Tuesday, December 16, 2008

How to Prevent List Attrition yet Drive Event Attendance

This week's blog post was inspired by an idea by Yaro Starak over at Entrepreneurs-journey.com who suggested to look for blog ideas by scanning Facebook groups. I decided to do a quick scan on Linkedin instead and found a great topic on email marketing. Here is the question that was asked:
How does your company email customers about events and web seminars without sending too many emails to the same customer that may share several products within a product line?

How often do you email your customers and do you have a format that eliminates multiple emails to the same contacts within a short time frame?

This is a timely question as I was just reviewing a similar situation last week. While you can answer the question by saying "use a system that restricts how many emails you send within a given time frame", that may not be an acceptable approach for marketers that are measured on the number of event attendees. The best approach that was brought up in the Answers section in Linkedin is to send emails based on a person's specified interests. While the product that a customer has purchased can help you segment them, is that what they are truly interested in and can you go further in your segmentation (say based on their title or geography)?

Let's assume that the marketer may not know all of this information just yet. The bottom line is that the marketing team needs to promote events but the more emails that are sent may lead to list attrition. My recommendation is to use the right messaging based on what you know about the contact.

Using Dynamic Email Content the Right Way

This is a perfect situation for using dynamic content in email. Instead of creating one email for each event, consider creating one email and using dynamic content to display multiple events based on a person's product purchases. For example, if a person has only purchased one product, they will receive an email that promotes the event associated to that product. If a person is associated to two products (I would not promote more then two events in one email), you may want to promote the event that will be occurring next at the top of the email while including the event that is occurring later on underneath it. Another approach is to display both events side by side or to promote one event in the main column and a webinar in the smaller column.

Promoting Events in Your Newsletters

Another issue that you may deal with is the mix of newsletters, promo offers and event invite emails that you need to send. These items really should work together. For example, you can include a column on your newsletter that promotes upcoming events. You could even make this dynamic to only show events that are relevant to the individual based on their product purchases.

One approach I'm seeing more and more is to create an RSS feed of your company events and display this as a featured section in an email newsletter. It doesn't have to be an RSS feed but it does make it easier as you can update this in one spot- see Steve Wood's post called Content for Free on how to do this.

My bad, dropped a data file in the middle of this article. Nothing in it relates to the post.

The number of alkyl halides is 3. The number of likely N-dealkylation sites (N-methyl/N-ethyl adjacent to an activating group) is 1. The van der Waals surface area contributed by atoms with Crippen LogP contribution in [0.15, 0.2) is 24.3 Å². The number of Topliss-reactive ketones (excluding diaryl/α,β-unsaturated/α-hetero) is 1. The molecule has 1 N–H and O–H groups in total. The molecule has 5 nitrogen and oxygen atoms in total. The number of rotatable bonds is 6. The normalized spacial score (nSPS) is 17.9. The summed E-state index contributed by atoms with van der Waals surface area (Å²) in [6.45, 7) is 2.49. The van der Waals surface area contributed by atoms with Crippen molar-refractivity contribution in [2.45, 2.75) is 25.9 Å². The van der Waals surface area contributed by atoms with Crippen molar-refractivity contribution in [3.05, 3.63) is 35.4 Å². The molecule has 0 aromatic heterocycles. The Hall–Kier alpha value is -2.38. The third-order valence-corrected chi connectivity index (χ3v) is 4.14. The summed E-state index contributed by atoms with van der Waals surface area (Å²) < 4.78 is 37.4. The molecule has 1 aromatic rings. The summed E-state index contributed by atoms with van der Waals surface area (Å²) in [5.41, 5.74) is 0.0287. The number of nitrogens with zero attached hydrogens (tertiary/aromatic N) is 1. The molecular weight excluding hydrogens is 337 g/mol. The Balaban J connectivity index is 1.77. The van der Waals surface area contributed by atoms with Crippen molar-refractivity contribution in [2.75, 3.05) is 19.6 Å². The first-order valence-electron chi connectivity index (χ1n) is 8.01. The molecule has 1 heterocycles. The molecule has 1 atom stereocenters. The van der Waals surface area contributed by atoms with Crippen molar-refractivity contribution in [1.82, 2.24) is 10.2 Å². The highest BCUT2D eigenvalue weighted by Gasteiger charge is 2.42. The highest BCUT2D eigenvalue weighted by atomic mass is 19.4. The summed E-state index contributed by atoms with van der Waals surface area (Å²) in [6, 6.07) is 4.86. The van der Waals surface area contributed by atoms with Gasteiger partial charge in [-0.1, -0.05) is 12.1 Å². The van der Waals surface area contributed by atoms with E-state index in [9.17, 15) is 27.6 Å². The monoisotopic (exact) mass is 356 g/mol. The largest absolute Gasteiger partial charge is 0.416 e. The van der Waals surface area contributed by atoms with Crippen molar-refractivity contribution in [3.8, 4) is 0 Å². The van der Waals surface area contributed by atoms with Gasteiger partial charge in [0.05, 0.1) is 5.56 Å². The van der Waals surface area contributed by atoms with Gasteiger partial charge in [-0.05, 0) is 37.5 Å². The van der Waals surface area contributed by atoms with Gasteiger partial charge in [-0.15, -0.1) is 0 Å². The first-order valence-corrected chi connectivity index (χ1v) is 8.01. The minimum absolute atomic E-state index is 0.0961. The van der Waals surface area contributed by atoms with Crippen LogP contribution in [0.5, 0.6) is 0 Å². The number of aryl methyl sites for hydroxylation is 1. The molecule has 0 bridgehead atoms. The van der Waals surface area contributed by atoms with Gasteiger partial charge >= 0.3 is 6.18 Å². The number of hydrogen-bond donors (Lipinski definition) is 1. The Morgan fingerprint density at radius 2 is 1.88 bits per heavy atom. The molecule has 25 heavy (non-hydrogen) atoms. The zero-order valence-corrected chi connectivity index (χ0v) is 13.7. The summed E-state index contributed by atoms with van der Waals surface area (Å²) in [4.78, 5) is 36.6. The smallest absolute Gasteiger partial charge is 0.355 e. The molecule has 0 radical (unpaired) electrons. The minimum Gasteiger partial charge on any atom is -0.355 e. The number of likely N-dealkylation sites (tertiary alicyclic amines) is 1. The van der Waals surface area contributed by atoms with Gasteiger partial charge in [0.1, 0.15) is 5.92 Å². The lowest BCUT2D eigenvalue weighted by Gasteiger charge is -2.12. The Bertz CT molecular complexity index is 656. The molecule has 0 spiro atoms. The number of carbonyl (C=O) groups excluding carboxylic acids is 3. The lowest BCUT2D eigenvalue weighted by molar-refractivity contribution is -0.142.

A Few Other Ideas to Cut Down on Event Emails

Here are a few small tips that you can implement:
  • Have a link on your event invite that says "I can't make the event but maybe next time". Surprisingly, there will be times when a person in your database has a conflict because their umm.... working? Instead of sending them a follow up email that invites them again to an event that they can't attend (send enough of these and you can expect an unsubscribe), give the person an out. If they do click on that "I can't male it this time" send them a follow up email after the event with recorded version and see if they download it.
  • Once someone has signed up for an event, do you really need to send 10 emails reminding them of the event (exaggerating here)? Perhaps all that is needed is an autoresponder confirmation email and an email on the day of the event or a day before the event. The way to cut down reminder emails is to get the event registrant to book off the time in their Outlook or Lotus Notes calender using an ICS file link.

Unfortunately, the question on Linked in was closed so I couldn't post my answer but that's why I have my blog. I hope you have found this useful and maybe inspired you on how to generate posts on your blog as well. Let me know if you agree or have other ideas.

Chad H.

PS: I did create a recent group on Facebook during the whole Canadian federal government debacle last week called: "I Prefer Celine as Canada's PM over Stephan Dion any day!". Even if you're Canadian it's not really that funny.

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1 comment:

Anonymous said...

Great post Chad with some good points. Ensuring those in a marketing list are not hit too many times within a short span is a challenge and its a critical part of responsible marketing.




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